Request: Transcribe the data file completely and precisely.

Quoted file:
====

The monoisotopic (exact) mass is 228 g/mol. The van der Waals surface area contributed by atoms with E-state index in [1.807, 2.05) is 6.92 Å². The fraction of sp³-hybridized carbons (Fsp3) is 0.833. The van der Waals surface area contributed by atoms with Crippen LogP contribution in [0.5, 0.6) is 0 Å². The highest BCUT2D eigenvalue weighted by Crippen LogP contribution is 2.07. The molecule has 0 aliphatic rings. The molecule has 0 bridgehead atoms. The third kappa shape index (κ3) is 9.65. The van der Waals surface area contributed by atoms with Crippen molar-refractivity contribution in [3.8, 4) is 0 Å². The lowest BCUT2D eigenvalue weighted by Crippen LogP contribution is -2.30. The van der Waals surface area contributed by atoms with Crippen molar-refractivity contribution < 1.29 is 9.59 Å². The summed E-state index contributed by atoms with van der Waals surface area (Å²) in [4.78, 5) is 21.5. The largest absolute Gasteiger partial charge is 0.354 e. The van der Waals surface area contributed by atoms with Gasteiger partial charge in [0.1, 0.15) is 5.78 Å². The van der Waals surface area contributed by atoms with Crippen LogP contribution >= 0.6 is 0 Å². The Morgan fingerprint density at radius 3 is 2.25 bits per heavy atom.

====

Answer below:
The monoisotopic (exact) mass is 228 g/mol. The van der Waals surface area contributed by atoms with E-state index in [1.807, 2.05) is 6.92 Å². The fraction of sp³-hybridized carbons (Fsp3) is 0.833. The van der Waals surface area contributed by atoms with Crippen LogP contribution in [0.5, 0.6) is 0 Å². The highest BCUT2D eigenvalue weighted by Crippen LogP contribution is 2.07. The molecule has 0 aliphatic rings. The molecule has 0 bridgehead atoms. The third kappa shape index (κ3) is 9.65. The van der Waals surface area contributed by atoms with Crippen molar-refractivity contribution in [3.8, 4) is 0 Å². The lowest BCUT2D eigenvalue weighted by Crippen LogP contribution is -2.30. The van der Waals surface area contributed by atoms with Crippen molar-refractivity contribution < 1.29 is 9.59 Å². The summed E-state index contributed by atoms with van der Waals surface area (Å²) in [4.78, 5) is 21.5. The largest absolute Gasteiger partial charge is 0.354 e. The van der Waals surface area contributed by atoms with Gasteiger partial charge in [0.1, 0.15) is 5.78 Å². The van der Waals surface area contributed by atoms with Crippen LogP contribution >= 0.6 is 0 Å². The Morgan fingerprint density at radius 3 is 2.25 bits per heavy atom.